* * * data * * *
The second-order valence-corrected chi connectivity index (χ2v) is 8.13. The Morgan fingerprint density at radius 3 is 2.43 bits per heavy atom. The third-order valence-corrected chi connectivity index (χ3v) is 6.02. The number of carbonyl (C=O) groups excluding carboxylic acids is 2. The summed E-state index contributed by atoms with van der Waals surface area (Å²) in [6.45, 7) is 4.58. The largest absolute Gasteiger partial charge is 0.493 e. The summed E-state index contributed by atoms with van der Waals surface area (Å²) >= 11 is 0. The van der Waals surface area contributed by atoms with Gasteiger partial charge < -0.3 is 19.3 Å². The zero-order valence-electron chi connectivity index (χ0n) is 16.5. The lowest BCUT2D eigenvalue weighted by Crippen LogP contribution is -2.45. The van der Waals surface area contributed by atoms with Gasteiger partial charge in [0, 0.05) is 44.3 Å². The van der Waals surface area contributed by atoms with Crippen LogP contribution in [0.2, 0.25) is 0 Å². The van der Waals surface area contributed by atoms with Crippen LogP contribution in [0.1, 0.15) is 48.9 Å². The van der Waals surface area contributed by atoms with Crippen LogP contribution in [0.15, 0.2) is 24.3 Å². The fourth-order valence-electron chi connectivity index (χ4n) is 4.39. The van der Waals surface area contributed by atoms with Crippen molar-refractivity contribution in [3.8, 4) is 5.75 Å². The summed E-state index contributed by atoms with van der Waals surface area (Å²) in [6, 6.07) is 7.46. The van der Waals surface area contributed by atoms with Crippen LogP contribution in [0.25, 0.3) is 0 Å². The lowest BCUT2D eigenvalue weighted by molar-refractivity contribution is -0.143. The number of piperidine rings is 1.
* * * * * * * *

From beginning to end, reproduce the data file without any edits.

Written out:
The second-order valence-corrected chi connectivity index (χ2v) is 8.13. The Morgan fingerprint density at radius 3 is 2.43 bits per heavy atom. The third-order valence-corrected chi connectivity index (χ3v) is 6.02. The number of carbonyl (C=O) groups excluding carboxylic acids is 2. The summed E-state index contributed by atoms with van der Waals surface area (Å²) in [6.45, 7) is 4.58. The largest absolute Gasteiger partial charge is 0.493 e. The summed E-state index contributed by atoms with van der Waals surface area (Å²) >= 11 is 0. The van der Waals surface area contributed by atoms with Gasteiger partial charge < -0.3 is 19.3 Å². The zero-order valence-electron chi connectivity index (χ0n) is 16.5. The lowest BCUT2D eigenvalue weighted by Crippen LogP contribution is -2.45. The van der Waals surface area contributed by atoms with Gasteiger partial charge in [0, 0.05) is 44.3 Å². The van der Waals surface area contributed by atoms with Crippen LogP contribution in [0.2, 0.25) is 0 Å². The van der Waals surface area contributed by atoms with Crippen LogP contribution in [0.1, 0.15) is 48.9 Å². The van der Waals surface area contributed by atoms with Crippen LogP contribution in [0.15, 0.2) is 24.3 Å². The fourth-order valence-electron chi connectivity index (χ4n) is 4.39. The van der Waals surface area contributed by atoms with Crippen molar-refractivity contribution in [3.8, 4) is 5.75 Å². The summed E-state index contributed by atoms with van der Waals surface area (Å²) in [6, 6.07) is 7.46. The van der Waals surface area contributed by atoms with Crippen LogP contribution in [0.25, 0.3) is 0 Å². The lowest BCUT2D eigenvalue weighted by molar-refractivity contribution is -0.143. The number of piperidine rings is 1.